Behind the wheel of the CTS-V on a proper racetrack like Monticello, it’s easy to see how John Heinricy set a new Nürburgring record in the car, destroying the competition and being the first sedan to drop below the eight-minute barrier.


The BMW M5 was Cadillac’s benchmark when they set out to build the CTS-V and in every way the new Caddy meets or beats the Bimmer.

One of the most important categories, especially when it comes to what sells a car, is the all important horsepower number. Topping the M5 by over 50 ponies is Cadillac’s 556hp supercharged 6.2-liter LSA engine. That number, however, isn’t half the story, as the V’s engine produces a monstrous 551 ft-lbs of torque at 3800 rpm. And with 400ft-lbs available at just over 1000 rpm the V can accelerate with either brute force or compliant ease no matter what speed or gear you are in.

All that power also means the V has an incredible straight line acceleration speed. Months ago Cadillac announced the CTS-V would have a 0-60 mph time of less than five seconds. As it turns out, the car will hit 60 in just 3.9.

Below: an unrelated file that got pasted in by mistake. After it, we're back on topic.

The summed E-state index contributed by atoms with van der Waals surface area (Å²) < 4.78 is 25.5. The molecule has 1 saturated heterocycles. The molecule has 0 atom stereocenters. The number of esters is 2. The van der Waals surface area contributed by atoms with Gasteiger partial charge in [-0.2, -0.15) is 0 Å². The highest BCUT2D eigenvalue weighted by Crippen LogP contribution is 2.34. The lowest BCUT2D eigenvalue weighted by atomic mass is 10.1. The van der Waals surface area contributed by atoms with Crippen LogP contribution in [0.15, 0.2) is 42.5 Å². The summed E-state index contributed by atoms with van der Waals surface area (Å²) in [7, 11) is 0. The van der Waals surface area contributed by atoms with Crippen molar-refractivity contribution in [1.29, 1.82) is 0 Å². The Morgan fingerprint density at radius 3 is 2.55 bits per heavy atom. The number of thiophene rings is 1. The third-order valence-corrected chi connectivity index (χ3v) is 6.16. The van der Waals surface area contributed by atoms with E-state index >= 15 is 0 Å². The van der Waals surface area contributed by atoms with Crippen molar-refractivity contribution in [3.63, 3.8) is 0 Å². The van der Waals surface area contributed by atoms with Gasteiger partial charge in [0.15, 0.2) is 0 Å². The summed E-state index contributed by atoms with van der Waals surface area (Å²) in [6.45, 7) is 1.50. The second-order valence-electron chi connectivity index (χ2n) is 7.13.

Making power with this engine was the easy part of the engineers’ job, but putting it to the ground proved to be more of a challenge. A six-speed manual transmission is standard and for the first time Cadillac will offer the CTS-V with a six-speed automatic. The availability of an auto-box is a smart move and is likely to ensure sales of the second-gen V are significantly higher than the previous model. As well as helping the car appeal to a broader audience, the auto-box also gives credibility to Cadillac’s claim that the V is not just a monster performer, but also a well-rounded daily driver.